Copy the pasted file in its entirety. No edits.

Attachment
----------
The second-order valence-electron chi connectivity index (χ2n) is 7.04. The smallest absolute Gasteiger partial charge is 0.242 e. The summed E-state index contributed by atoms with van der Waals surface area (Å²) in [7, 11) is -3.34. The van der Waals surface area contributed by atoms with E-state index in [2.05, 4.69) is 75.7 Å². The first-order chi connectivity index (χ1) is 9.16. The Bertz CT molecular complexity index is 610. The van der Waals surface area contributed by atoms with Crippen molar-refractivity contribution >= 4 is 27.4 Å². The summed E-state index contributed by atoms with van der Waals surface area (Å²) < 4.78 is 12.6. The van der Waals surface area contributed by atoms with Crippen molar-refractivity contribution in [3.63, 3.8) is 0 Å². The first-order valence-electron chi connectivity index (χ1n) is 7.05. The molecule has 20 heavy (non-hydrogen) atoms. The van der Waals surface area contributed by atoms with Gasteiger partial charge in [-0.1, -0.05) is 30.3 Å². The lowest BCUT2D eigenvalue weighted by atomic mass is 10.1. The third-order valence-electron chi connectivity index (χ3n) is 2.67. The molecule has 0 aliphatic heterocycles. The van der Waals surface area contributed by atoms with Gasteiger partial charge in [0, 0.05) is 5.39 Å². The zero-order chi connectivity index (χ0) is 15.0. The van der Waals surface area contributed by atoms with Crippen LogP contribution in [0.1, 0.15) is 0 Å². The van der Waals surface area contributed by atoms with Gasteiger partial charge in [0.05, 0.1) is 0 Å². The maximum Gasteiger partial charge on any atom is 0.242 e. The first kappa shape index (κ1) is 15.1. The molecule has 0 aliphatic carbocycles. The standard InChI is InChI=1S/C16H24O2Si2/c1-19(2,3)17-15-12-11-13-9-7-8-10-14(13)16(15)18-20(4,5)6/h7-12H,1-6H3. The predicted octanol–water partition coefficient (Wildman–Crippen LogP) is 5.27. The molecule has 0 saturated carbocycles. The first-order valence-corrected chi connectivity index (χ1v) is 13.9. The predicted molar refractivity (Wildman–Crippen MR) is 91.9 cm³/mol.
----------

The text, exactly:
The second-order valence-electron chi connectivity index (χ2n) is 7.04. The smallest absolute Gasteiger partial charge is 0.242 e. The summed E-state index contributed by atoms with van der Waals surface area (Å²) in [7, 11) is -3.34. The van der Waals surface area contributed by atoms with E-state index in [2.05, 4.69) is 75.7 Å². The first-order chi connectivity index (χ1) is 9.16. The Bertz CT molecular complexity index is 610. The van der Waals surface area contributed by atoms with Crippen molar-refractivity contribution >= 4 is 27.4 Å². The summed E-state index contributed by atoms with van der Waals surface area (Å²) < 4.78 is 12.6. The van der Waals surface area contributed by atoms with Crippen molar-refractivity contribution in [3.63, 3.8) is 0 Å². The first-order valence-electron chi connectivity index (χ1n) is 7.05. The molecule has 20 heavy (non-hydrogen) atoms. The van der Waals surface area contributed by atoms with Gasteiger partial charge in [-0.1, -0.05) is 30.3 Å². The lowest BCUT2D eigenvalue weighted by atomic mass is 10.1. The third-order valence-electron chi connectivity index (χ3n) is 2.67. The molecule has 0 aliphatic heterocycles. The van der Waals surface area contributed by atoms with Gasteiger partial charge in [0, 0.05) is 5.39 Å². The zero-order chi connectivity index (χ0) is 15.0. The van der Waals surface area contributed by atoms with Crippen LogP contribution in [0.1, 0.15) is 0 Å². The van der Waals surface area contributed by atoms with Gasteiger partial charge in [0.05, 0.1) is 0 Å². The maximum Gasteiger partial charge on any atom is 0.242 e. The first kappa shape index (κ1) is 15.1. The molecule has 0 aliphatic carbocycles. The standard InChI is InChI=1S/C16H24O2Si2/c1-19(2,3)17-15-12-11-13-9-7-8-10-14(13)16(15)18-20(4,5)6/h7-12H,1-6H3. The predicted octanol–water partition coefficient (Wildman–Crippen LogP) is 5.27. The molecule has 0 saturated carbocycles. The first-order valence-corrected chi connectivity index (χ1v) is 13.9. The predicted molar refractivity (Wildman–Crippen MR) is 91.9 cm³/mol.